“I Am Ruth Thine Handmaid (Part 1)”

I Am Ruth Thine Handmaid (Part 1)

Wade Webster

When Boaz awoke on the threshingfloor and asked who was at his feet, he received answer, “I am Ruth thine handmaid” (Ruth 3:9). “Handmaid” means “maid-servant” or “slave girl.” Both Ruth’s position at Boaz’s feet and her plea for him to spread his skirt over her demonstrate that she possessed a servant’s heart.  In the book, Ruth willingly made herself a servant of Naomi, Boaz, and God.  As individuals today who are supposed to be the servants of God and man, it behooves us to study the story of this great servant.

A Faithful Servant - Three times Naomi attempted to get Ruth to turn back to Moab (Ruth 2:8, 12, 15). Although the temptation to go back to her homeland must have been strong, Ruth refused to leave Naomi.  In fact, Ruth’s words to Naomi demonstrate a kind of faithfulness so admired that they have often been used in marriage ceremonies (Ruth 1:16-17; cf. Rom. 7:2; Mt. 19:9; Mal. 2:16).  As you know, marriage is about leaving, cleaving, and weaving (Gen. 2:24).  How sad it is that some have changed the “till death do us part” of the traditional marriage vow to “as long as love shall last.”  These individuals know nothing of the faithfulness of Ruth.   Ruth’s statement to Naomi can be broken up into three parts:

  • The plea – “Intreat me not to leave thee, or to return from following after thee.”   
  • The promise – “For wither thou goest, I will go:  and where thou lodgest, I will lodge:  thy people shall be my people, and thy God my God:  Where thou diest, will I die, and there will I be buried.”
  • The punishment – “The Lord do so to me, and more also, if ought but death part thee and me” (Ruth 1:17).   Ruth’s commitment to Naomi was so strong that she bound herself under a curse.   

Clearly, Naomi took Ruth’s promise seriously.  After all, when she saw that Ruth was “steadfastly minded to go with her,” she left off speaking to her (Ruth 1:18). “Steadfastly” means “strong.” Ruth was strongly minded to go with Naomi. Baker and Carpenter suggest that the word means “to persist in an activity.”  Although Naomi could persuade Orpah, one of her daughters in law, to turn back, she could not persuade Ruth.  We read, “Naomi returned, and Ruth the Moabitess, her daughter in law, with her and they came to Bethlehem” (1:22).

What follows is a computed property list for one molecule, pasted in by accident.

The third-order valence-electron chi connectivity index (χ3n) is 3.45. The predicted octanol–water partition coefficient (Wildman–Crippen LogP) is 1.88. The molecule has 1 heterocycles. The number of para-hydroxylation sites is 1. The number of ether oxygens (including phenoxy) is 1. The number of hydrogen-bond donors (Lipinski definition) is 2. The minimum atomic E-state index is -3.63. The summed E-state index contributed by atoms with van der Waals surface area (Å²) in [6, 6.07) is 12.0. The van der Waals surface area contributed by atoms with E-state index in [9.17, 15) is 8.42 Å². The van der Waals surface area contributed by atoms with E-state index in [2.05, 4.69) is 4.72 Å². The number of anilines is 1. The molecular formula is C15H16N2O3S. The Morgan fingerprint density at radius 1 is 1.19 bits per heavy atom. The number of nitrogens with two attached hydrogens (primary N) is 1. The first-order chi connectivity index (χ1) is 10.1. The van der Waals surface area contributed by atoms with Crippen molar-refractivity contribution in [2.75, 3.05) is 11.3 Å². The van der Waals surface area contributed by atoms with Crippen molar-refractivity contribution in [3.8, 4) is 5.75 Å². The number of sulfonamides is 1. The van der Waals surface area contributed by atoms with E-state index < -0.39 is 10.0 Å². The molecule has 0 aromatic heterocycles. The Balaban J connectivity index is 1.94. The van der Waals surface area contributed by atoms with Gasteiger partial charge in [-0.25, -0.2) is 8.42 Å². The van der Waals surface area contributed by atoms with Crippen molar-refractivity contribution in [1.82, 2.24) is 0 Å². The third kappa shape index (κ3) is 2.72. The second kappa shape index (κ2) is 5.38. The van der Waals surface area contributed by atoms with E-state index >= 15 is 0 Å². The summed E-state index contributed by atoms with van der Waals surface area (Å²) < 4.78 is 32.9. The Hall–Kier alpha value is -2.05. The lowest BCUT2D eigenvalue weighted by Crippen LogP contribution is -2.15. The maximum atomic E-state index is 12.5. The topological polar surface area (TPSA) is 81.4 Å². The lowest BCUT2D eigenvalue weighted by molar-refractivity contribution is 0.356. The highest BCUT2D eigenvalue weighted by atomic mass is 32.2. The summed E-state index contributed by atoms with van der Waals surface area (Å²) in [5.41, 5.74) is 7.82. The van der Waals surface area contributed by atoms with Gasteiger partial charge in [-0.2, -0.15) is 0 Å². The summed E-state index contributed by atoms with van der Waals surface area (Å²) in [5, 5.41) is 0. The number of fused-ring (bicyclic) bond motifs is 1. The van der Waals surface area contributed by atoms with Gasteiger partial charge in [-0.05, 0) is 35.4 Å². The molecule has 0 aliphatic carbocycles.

What about us?  Are we faithful servants?  Are we as steadfastly minded to walk with Christ as she was to walk with Naomi?  How easily are we persuaded to turn back?  Will we go on even if those closest to us turn back? No doubt, we want to one day hear the words, “Well done, thou good and faithful servant” (Mt. 25:21).  However, to hear these words, we must stedfastly continue in the apostle’s doctrine (Acts 2:42) and faithfully abide in Christ until death (Rev. 2:10).  Unlike Orpah, we must not turn back (John 6:66; cf. Lk. 9:62; Heb. 10:38; 2 Pet. 2:20-22).  Like Ruth, we are bound under a curse if we turn from the promise that we have made (2 Pet. 2:21; Lk. 12:47; John 15:22). William J. Reynolds, in the song, “I Have Decided To Follow Jesus,” perfectly captures the faithfulness which must be displayed by servants of God.  Please consider the words with me:

I have decided, to follow Jesus, I have decided, to follow Jesus, I have decided, to follow Jesus, No turning back, no turning back.

Though I may wonder, I still will follow, Though I may wonder, I still will follow, Though I may wonder, I still will follow, No turning back, no turning back. 

Though none go with me, still I will follow, Though none go with me, still I will follow, Though none go with me, still I will follow, No turning back, no turning back!

The world behind me, the cross before me, The world behind me, the cross before me, The world behind me, the cross before me, No turning back, no turning back!

It should be noted that there are several versions of this song.  I picked these verses because they so closely fit the events recorded in the book of Ruth.  As in the song, Ruth three times made the decision to go with Naomi.  No doubt, as in the song, Ruth wondered and had many questions as she left her homeland.  Yet, she did not let these questions stop her from following Naomi.  Furthermore, as in the song, Ruth returned even though Orpah wouldn’t go with her. Finally, as in the song, she put Moab, the only world she had ever known, behind her.